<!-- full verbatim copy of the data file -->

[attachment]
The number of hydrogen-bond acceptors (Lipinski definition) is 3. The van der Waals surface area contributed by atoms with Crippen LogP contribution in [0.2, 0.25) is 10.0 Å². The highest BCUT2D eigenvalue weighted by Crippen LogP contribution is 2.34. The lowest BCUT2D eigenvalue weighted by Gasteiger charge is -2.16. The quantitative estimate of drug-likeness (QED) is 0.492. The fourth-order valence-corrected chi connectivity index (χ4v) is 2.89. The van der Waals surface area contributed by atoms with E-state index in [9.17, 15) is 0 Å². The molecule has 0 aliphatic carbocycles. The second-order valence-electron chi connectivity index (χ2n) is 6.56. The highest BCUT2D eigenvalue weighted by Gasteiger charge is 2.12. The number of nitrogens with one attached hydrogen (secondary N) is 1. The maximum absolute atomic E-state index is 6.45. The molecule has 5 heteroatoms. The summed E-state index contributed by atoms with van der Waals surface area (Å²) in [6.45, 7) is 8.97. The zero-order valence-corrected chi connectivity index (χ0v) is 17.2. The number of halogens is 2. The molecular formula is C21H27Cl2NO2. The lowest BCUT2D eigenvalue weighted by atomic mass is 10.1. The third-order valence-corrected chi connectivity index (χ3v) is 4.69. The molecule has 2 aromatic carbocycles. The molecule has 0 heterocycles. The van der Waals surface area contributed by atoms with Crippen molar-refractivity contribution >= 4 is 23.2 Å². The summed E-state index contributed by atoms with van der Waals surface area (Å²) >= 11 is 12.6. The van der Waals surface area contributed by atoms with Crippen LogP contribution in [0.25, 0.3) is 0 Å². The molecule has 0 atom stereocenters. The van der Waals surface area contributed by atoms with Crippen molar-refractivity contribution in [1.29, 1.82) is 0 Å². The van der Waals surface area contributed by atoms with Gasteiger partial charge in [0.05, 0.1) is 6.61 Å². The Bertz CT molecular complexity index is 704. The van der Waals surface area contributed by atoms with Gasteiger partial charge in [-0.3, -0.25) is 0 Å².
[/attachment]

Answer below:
The number of hydrogen-bond acceptors (Lipinski definition) is 3. The van der Waals surface area contributed by atoms with Crippen LogP contribution in [0.2, 0.25) is 10.0 Å². The highest BCUT2D eigenvalue weighted by Crippen LogP contribution is 2.34. The lowest BCUT2D eigenvalue weighted by Gasteiger charge is -2.16. The quantitative estimate of drug-likeness (QED) is 0.492. The fourth-order valence-corrected chi connectivity index (χ4v) is 2.89. The van der Waals surface area contributed by atoms with E-state index in [9.17, 15) is 0 Å². The molecule has 0 aliphatic carbocycles. The second-order valence-electron chi connectivity index (χ2n) is 6.56. The highest BCUT2D eigenvalue weighted by Gasteiger charge is 2.12. The number of nitrogens with one attached hydrogen (secondary N) is 1. The maximum absolute atomic E-state index is 6.45. The molecule has 5 heteroatoms. The summed E-state index contributed by atoms with van der Waals surface area (Å²) in [6.45, 7) is 8.97. The zero-order valence-corrected chi connectivity index (χ0v) is 17.2. The number of halogens is 2. The molecular formula is C21H27Cl2NO2. The lowest BCUT2D eigenvalue weighted by atomic mass is 10.1. The third-order valence-corrected chi connectivity index (χ3v) is 4.69. The molecule has 2 aromatic carbocycles. The molecule has 0 heterocycles. The van der Waals surface area contributed by atoms with Crippen molar-refractivity contribution >= 4 is 23.2 Å². The summed E-state index contributed by atoms with van der Waals surface area (Å²) >= 11 is 12.6. The van der Waals surface area contributed by atoms with Crippen LogP contribution in [0.25, 0.3) is 0 Å². The molecule has 0 atom stereocenters. The van der Waals surface area contributed by atoms with Crippen molar-refractivity contribution in [1.29, 1.82) is 0 Å². The van der Waals surface area contributed by atoms with Gasteiger partial charge in [0.05, 0.1) is 6.61 Å². The Bertz CT molecular complexity index is 704. The van der Waals surface area contributed by atoms with Gasteiger partial charge in [-0.3, -0.25) is 0 Å².